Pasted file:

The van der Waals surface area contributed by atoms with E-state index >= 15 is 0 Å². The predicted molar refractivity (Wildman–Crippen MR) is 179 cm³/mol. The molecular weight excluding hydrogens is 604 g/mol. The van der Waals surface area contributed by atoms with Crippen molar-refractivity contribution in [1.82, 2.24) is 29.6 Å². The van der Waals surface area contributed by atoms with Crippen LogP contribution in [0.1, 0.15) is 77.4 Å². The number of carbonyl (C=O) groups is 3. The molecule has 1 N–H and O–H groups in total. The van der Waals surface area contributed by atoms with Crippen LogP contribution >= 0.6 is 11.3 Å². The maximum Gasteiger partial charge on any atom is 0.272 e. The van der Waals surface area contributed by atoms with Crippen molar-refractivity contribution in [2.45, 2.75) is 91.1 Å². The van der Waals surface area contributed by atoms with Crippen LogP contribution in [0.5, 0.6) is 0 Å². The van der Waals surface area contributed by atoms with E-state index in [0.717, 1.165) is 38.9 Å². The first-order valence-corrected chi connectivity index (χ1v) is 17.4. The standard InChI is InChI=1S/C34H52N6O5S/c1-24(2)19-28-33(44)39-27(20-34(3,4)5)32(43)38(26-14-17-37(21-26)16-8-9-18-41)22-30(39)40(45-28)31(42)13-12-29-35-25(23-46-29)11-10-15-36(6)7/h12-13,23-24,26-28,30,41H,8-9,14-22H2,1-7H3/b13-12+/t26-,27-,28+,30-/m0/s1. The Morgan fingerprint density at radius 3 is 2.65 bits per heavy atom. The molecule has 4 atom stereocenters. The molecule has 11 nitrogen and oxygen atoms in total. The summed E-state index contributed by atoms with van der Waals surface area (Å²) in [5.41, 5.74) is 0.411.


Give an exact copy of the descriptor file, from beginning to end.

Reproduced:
The van der Waals surface area contributed by atoms with E-state index >= 15 is 0 Å². The predicted molar refractivity (Wildman–Crippen MR) is 179 cm³/mol. The molecular weight excluding hydrogens is 604 g/mol. The van der Waals surface area contributed by atoms with Crippen molar-refractivity contribution in [1.82, 2.24) is 29.6 Å². The van der Waals surface area contributed by atoms with Crippen LogP contribution in [0.1, 0.15) is 77.4 Å². The number of carbonyl (C=O) groups is 3. The molecule has 1 N–H and O–H groups in total. The van der Waals surface area contributed by atoms with Crippen LogP contribution >= 0.6 is 11.3 Å². The maximum Gasteiger partial charge on any atom is 0.272 e. The van der Waals surface area contributed by atoms with Crippen molar-refractivity contribution in [2.45, 2.75) is 91.1 Å². The van der Waals surface area contributed by atoms with Crippen LogP contribution in [0.5, 0.6) is 0 Å². The van der Waals surface area contributed by atoms with E-state index in [0.717, 1.165) is 38.9 Å². The first-order valence-corrected chi connectivity index (χ1v) is 17.4. The standard InChI is InChI=1S/C34H52N6O5S/c1-24(2)19-28-33(44)39-27(20-34(3,4)5)32(43)38(26-14-17-37(21-26)16-8-9-18-41)22-30(39)40(45-28)31(42)13-12-29-35-25(23-46-29)11-10-15-36(6)7/h12-13,23-24,26-28,30,41H,8-9,14-22H2,1-7H3/b13-12+/t26-,27-,28+,30-/m0/s1. The Morgan fingerprint density at radius 3 is 2.65 bits per heavy atom. The molecule has 4 atom stereocenters. The molecule has 11 nitrogen and oxygen atoms in total. The summed E-state index contributed by atoms with van der Waals surface area (Å²) in [5.41, 5.74) is 0.411.